itself to the underlying principles of a practical philosophy of education. In a word, we shall aim to sketch in outline the ethical doctrine of the forms of activity in which the art of teaching well consists.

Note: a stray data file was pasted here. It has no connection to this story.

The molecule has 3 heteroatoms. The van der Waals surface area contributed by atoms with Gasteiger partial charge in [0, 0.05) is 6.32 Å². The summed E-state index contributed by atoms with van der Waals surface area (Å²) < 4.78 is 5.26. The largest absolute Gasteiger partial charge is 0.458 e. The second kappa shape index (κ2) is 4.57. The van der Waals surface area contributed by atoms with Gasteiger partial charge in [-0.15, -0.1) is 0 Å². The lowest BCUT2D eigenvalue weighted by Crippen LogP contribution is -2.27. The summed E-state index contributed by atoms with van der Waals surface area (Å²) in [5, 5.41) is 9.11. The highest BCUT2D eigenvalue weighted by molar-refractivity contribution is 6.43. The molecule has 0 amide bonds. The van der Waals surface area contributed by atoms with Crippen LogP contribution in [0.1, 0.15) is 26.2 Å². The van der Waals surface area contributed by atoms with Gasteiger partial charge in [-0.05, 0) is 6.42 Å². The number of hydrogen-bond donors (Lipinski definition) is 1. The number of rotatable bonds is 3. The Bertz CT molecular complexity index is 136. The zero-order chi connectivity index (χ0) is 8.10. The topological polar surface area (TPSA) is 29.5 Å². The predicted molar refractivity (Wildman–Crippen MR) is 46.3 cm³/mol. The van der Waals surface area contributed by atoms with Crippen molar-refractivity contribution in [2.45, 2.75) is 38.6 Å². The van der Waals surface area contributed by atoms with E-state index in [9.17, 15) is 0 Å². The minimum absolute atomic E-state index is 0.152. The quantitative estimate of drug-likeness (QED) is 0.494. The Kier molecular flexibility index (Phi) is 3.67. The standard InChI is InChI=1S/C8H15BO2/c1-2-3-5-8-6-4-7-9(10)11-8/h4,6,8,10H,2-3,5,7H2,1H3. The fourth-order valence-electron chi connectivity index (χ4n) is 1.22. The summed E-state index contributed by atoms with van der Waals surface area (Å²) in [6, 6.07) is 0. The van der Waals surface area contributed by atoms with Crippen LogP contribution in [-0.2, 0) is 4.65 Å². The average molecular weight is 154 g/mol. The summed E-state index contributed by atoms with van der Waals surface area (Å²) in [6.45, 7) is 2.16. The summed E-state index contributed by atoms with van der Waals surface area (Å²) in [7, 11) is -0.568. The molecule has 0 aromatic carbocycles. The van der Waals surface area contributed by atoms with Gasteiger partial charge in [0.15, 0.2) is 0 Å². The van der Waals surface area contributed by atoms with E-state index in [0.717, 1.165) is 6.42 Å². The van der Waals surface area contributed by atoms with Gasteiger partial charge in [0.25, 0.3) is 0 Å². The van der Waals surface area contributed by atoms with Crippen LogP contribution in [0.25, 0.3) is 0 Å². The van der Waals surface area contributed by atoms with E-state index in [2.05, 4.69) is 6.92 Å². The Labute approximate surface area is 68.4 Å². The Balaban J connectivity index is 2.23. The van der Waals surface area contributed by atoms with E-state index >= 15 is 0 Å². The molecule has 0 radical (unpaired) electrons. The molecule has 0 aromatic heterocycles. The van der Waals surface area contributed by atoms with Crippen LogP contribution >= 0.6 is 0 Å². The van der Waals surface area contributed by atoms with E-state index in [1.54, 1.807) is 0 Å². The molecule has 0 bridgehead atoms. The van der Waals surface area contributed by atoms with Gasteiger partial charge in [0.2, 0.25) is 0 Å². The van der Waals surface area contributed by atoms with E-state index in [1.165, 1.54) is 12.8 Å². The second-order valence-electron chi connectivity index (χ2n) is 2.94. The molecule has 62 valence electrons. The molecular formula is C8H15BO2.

In the second division of the subject we shall consider the Equipment of the Teacher. Here we shall try to show how the same principles of the teacher's practical philosophy govern that self-culture which fits one for the most rational and successful exercise of these same functions, or forms of activity. Like every other kind of workman, and even much more than most kinds of workmen, the professional teacher demands some special equipment for his special work. In attaining this equipment he must himself be active. The teacher's preparation is a species of conduct; and it is, therefore, a moral affair and falls under the control of the principles of a practical, and a practicable, philosophy. Although, however, this self-preparation of the teacher is a kind of work which stands, often a long distance before, and always at the threshold, of his active life, it is also a preparation which can never be completely finished. The teacher's equipment gives him an everlasting job. His work is never done. His getting ready for this work is never quite complete. Both functions and equipment, therefore, need the ceaseless control of moral principles.